The decision to participate in Bitcoin, in other words, means less than your conduct within the bitcoin market. I think it’s worth considering the history of other substitutes for government provided currency when discussing the use of Bitcoin, etc, as an option. Real currency is based on the presumption of stability, but cryptocurrencies are experiments. Bitcoin isn’t quite a currency; it’s a wholly new sort of financial instrument, functioning differently than anything with which we are familiar. And at least we know why Bitcoin is valuable, unlike most social media startups: People pay money for it. There is an ideology that is part of the Bitcoin service; one can not help but download it along with the electronic wallet. So if you want to ask if there is horse meat in these altcoins, the answer is, somewhere, yes. The true Hobbesian SF fantasy is happening in the competition between altcoins, because nobody really knows what makes a good altcoin, until they see who emerges from the cryptocurrency mining Thunderdome.
The retailers who are just trying to make a profit running a store? Or Procter & Gamble, who in 1946 invented alkylbenzene sulfonates so good at washing clothes in a gentle machine, completely changing the way that we do laundry? Combine the high value of the brand name with relatively low margins made by the retailers, and you get a burgeoning grey market in which small shopkeepers don’t think too hard about buying a discount load of washing detergent bottles out of the back of someone’s trunk for cash. Just as buying groceries with dead presidents doesn’t invalidate your radical ideas, downloading a cryptocurrency wallet does not transform you into a seasteading libertarian. Even the most radical anarchist, in struggling against the appropriation of surplus value through the alienation of labor, is sometimes forced to move some commodities around in order to live in this world. Most of the aforementioned altcoins aren’t even really planned, they are just cloned and released into the wild to see how they do with a little bit of extra marketing and a few tweaks to the block pattern. There is often talk of a conspiracy between the high-traffic mining pool owners, and the developers of some of the common software and coins being released.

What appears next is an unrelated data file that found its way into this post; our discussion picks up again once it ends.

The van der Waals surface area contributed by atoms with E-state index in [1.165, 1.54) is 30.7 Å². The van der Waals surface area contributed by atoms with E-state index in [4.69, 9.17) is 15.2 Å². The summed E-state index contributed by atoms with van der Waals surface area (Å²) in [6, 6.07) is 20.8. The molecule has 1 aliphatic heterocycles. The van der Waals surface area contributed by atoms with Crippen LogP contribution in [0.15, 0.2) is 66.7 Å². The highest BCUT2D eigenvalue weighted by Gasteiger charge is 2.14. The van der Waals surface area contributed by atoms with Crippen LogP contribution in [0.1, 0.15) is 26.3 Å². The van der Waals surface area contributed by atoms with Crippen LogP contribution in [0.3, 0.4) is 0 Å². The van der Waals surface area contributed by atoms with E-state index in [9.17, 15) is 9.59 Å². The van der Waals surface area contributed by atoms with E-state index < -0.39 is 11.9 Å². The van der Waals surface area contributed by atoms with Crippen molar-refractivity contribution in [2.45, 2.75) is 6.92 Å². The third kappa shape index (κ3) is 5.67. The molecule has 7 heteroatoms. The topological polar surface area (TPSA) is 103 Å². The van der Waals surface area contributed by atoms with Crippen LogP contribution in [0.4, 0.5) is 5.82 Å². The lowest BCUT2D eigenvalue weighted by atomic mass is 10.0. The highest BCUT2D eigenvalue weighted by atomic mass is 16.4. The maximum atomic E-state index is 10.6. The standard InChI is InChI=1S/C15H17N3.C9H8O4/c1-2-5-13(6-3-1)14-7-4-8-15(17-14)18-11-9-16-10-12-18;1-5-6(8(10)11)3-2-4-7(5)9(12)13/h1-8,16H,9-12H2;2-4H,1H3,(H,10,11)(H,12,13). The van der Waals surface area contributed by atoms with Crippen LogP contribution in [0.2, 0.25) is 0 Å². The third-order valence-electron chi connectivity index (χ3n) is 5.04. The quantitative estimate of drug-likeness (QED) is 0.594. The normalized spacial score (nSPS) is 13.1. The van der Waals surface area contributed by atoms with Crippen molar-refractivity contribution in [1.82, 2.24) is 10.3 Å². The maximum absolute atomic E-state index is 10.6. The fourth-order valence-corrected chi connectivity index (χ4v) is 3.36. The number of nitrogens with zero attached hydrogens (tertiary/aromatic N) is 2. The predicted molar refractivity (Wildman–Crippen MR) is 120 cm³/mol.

Since every computer on the network is simultaneously generating the proof of work (and is rewarded for doing so by being given a fraction of new BTC according to the amount of work they are doing, in what is called mining), it would take a computer that is more powerful than all the others combined to mess up the record. It is only a few years’ work to a Silicon Valley angel investor or a drug cartel, and a minute fraction of the student loan industry. A service has been announced that adapts Bitcoin and Torrent technology into a secure communication tool, but it is too new, and the jury is still out as to whether or not it will work. Technology, on the other hand, whether attempting to replace the current means of currency, transportation, or communication, is a tool, neither good nor bad, and certainly not neutral. Bitcoin is supposed to be the killer app of a libertarian dream-it is purportedly 1) a digital currency, 2) a means for conducting anonymous transactions, and 3) an egalitarian, peer-to-peer economic system that will render obsolete the need for fiat currencies, cash, wire transfers, bank accounts, and any other current financial framework that happens to be unpopular.
I’ve watched from the sidelines, trying to see what this small pocket of the internet is like, in the same way mainstream America watches The Wire so that they think they understand the “drug game.” I’ve mined a bit of Dogecoin (DOGE). The beta release rolls onward, as the human species continues to see what it can do with all of this wonderful technology it has created, mostly as it tries to make a buck off of its fellows. In this era of late capitalism, tangential, voluntary-markets are proliferating-thanks in no small part to the technology which makes many of them possible. But this phenomenon is not strictly an effect of digital technology. So, through this peer-to-peer verification system, the record stays legit, without needing the need for a centralized bank to be in charge. I mined a coin called “42,” the gimmick of which is that there are only forty-two of them. Your political views are not decided when you are forced into a market. Cryptocurrencies are not a market that anyone is currently forced into. In the U.S. this was more prevalent in the 19th century and brought with it (along with the fluctuating gold/silver standard) greater market volatility.